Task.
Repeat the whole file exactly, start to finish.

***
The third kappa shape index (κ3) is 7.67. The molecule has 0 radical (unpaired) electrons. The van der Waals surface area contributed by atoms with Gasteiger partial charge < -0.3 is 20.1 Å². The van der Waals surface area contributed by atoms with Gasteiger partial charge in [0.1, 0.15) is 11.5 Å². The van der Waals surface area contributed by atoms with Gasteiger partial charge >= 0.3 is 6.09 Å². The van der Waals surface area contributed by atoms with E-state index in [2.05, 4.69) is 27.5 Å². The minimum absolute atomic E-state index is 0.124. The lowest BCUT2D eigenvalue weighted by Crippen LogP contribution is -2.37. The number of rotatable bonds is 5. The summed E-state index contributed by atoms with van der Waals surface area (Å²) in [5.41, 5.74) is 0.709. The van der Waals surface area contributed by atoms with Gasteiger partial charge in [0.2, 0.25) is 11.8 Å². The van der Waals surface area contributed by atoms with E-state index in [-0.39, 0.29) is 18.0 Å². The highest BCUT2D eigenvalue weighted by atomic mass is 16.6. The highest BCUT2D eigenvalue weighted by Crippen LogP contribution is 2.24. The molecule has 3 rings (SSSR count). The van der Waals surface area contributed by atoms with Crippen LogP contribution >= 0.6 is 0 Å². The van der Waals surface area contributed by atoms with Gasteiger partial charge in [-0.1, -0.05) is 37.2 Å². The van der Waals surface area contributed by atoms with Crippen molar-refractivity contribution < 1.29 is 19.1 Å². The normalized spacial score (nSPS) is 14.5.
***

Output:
The third kappa shape index (κ3) is 7.67. The molecule has 0 radical (unpaired) electrons. The van der Waals surface area contributed by atoms with Gasteiger partial charge < -0.3 is 20.1 Å². The van der Waals surface area contributed by atoms with Gasteiger partial charge in [0.1, 0.15) is 11.5 Å². The van der Waals surface area contributed by atoms with Gasteiger partial charge >= 0.3 is 6.09 Å². The van der Waals surface area contributed by atoms with E-state index in [2.05, 4.69) is 27.5 Å². The minimum absolute atomic E-state index is 0.124. The lowest BCUT2D eigenvalue weighted by Crippen LogP contribution is -2.37. The number of rotatable bonds is 5. The summed E-state index contributed by atoms with van der Waals surface area (Å²) in [5.41, 5.74) is 0.709. The van der Waals surface area contributed by atoms with Gasteiger partial charge in [0.2, 0.25) is 11.8 Å². The van der Waals surface area contributed by atoms with E-state index in [-0.39, 0.29) is 18.0 Å². The highest BCUT2D eigenvalue weighted by atomic mass is 16.6. The highest BCUT2D eigenvalue weighted by Crippen LogP contribution is 2.24. The molecule has 3 rings (SSSR count). The van der Waals surface area contributed by atoms with Crippen LogP contribution >= 0.6 is 0 Å². The van der Waals surface area contributed by atoms with Gasteiger partial charge in [-0.1, -0.05) is 37.2 Å². The van der Waals surface area contributed by atoms with Crippen molar-refractivity contribution < 1.29 is 19.1 Å². The normalized spacial score (nSPS) is 14.5.